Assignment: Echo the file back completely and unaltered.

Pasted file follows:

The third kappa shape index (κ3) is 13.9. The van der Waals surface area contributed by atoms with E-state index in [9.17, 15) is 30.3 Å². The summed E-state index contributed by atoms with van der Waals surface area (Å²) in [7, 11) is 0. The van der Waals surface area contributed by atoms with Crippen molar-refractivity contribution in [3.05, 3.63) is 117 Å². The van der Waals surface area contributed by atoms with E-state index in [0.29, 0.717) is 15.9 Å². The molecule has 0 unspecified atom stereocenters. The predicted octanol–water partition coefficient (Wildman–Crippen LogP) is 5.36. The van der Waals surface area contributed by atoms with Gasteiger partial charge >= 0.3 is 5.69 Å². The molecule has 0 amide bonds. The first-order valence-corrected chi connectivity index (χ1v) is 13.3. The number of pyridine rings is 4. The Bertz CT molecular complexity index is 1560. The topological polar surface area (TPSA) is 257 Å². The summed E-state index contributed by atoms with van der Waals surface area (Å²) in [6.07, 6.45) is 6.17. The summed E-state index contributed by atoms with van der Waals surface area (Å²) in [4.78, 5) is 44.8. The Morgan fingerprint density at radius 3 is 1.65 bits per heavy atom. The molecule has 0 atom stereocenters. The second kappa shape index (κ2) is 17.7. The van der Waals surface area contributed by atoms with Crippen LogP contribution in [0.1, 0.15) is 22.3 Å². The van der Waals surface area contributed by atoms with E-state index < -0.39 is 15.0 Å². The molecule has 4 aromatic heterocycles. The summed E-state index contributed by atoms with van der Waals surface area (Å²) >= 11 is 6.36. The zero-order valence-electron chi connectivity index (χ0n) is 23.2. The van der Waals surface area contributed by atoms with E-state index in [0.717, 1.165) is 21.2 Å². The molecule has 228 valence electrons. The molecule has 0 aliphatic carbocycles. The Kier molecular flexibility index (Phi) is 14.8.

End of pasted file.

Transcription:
The third kappa shape index (κ3) is 13.9. The van der Waals surface area contributed by atoms with E-state index in [9.17, 15) is 30.3 Å². The summed E-state index contributed by atoms with van der Waals surface area (Å²) in [7, 11) is 0. The van der Waals surface area contributed by atoms with Crippen molar-refractivity contribution in [3.05, 3.63) is 117 Å². The van der Waals surface area contributed by atoms with E-state index in [0.29, 0.717) is 15.9 Å². The molecule has 0 unspecified atom stereocenters. The predicted octanol–water partition coefficient (Wildman–Crippen LogP) is 5.36. The van der Waals surface area contributed by atoms with Gasteiger partial charge >= 0.3 is 5.69 Å². The molecule has 0 amide bonds. The first-order valence-corrected chi connectivity index (χ1v) is 13.3. The number of pyridine rings is 4. The Bertz CT molecular complexity index is 1560. The topological polar surface area (TPSA) is 257 Å². The summed E-state index contributed by atoms with van der Waals surface area (Å²) in [6.07, 6.45) is 6.17. The summed E-state index contributed by atoms with van der Waals surface area (Å²) in [4.78, 5) is 44.8. The Morgan fingerprint density at radius 3 is 1.65 bits per heavy atom. The molecule has 0 atom stereocenters. The second kappa shape index (κ2) is 17.7. The van der Waals surface area contributed by atoms with Crippen LogP contribution in [0.1, 0.15) is 22.3 Å². The van der Waals surface area contributed by atoms with E-state index < -0.39 is 15.0 Å². The molecule has 4 aromatic heterocycles. The summed E-state index contributed by atoms with van der Waals surface area (Å²) >= 11 is 6.36. The zero-order valence-electron chi connectivity index (χ0n) is 23.2. The van der Waals surface area contributed by atoms with E-state index in [0.717, 1.165) is 21.2 Å². The molecule has 228 valence electrons. The molecule has 0 aliphatic carbocycles. The Kier molecular flexibility index (Phi) is 14.8.